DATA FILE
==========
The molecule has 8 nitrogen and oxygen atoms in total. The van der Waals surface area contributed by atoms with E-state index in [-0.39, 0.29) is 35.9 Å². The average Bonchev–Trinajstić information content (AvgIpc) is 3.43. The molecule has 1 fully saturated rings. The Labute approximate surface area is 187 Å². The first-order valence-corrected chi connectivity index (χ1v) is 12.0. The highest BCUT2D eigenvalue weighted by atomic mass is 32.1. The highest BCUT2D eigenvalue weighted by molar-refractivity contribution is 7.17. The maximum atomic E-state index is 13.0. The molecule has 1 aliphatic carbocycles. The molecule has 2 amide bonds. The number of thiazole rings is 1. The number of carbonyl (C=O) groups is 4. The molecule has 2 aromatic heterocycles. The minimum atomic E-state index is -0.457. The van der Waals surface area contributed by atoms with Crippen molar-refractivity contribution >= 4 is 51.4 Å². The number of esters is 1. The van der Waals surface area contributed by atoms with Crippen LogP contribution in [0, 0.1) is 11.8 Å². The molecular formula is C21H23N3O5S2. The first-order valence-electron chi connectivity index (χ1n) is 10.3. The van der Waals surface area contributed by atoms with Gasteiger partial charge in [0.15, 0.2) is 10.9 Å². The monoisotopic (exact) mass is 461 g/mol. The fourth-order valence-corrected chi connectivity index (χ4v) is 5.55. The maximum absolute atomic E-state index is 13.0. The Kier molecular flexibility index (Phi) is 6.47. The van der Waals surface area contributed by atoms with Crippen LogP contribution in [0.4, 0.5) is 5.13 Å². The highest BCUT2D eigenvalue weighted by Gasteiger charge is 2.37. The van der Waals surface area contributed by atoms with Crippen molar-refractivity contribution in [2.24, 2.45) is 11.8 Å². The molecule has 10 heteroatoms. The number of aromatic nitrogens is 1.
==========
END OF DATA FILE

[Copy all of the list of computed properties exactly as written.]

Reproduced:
The molecule has 8 nitrogen and oxygen atoms in total. The van der Waals surface area contributed by atoms with E-state index in [-0.39, 0.29) is 35.9 Å². The average Bonchev–Trinajstić information content (AvgIpc) is 3.43. The molecule has 1 fully saturated rings. The Labute approximate surface area is 187 Å². The first-order valence-corrected chi connectivity index (χ1v) is 12.0. The highest BCUT2D eigenvalue weighted by atomic mass is 32.1. The highest BCUT2D eigenvalue weighted by molar-refractivity contribution is 7.17. The maximum atomic E-state index is 13.0. The molecule has 1 aliphatic carbocycles. The molecule has 2 amide bonds. The number of thiazole rings is 1. The number of carbonyl (C=O) groups is 4. The molecule has 2 aromatic heterocycles. The minimum atomic E-state index is -0.457. The van der Waals surface area contributed by atoms with Crippen molar-refractivity contribution >= 4 is 51.4 Å². The number of esters is 1. The van der Waals surface area contributed by atoms with Crippen LogP contribution in [0, 0.1) is 11.8 Å². The molecular formula is C21H23N3O5S2. The first-order valence-electron chi connectivity index (χ1n) is 10.3. The van der Waals surface area contributed by atoms with Gasteiger partial charge in [0.15, 0.2) is 10.9 Å². The monoisotopic (exact) mass is 461 g/mol. The fourth-order valence-corrected chi connectivity index (χ4v) is 5.55. The maximum absolute atomic E-state index is 13.0. The Kier molecular flexibility index (Phi) is 6.47. The van der Waals surface area contributed by atoms with Crippen LogP contribution in [0.4, 0.5) is 5.13 Å². The highest BCUT2D eigenvalue weighted by Gasteiger charge is 2.37. The van der Waals surface area contributed by atoms with Crippen molar-refractivity contribution in [2.24, 2.45) is 11.8 Å². The molecule has 10 heteroatoms. The number of aromatic nitrogens is 1.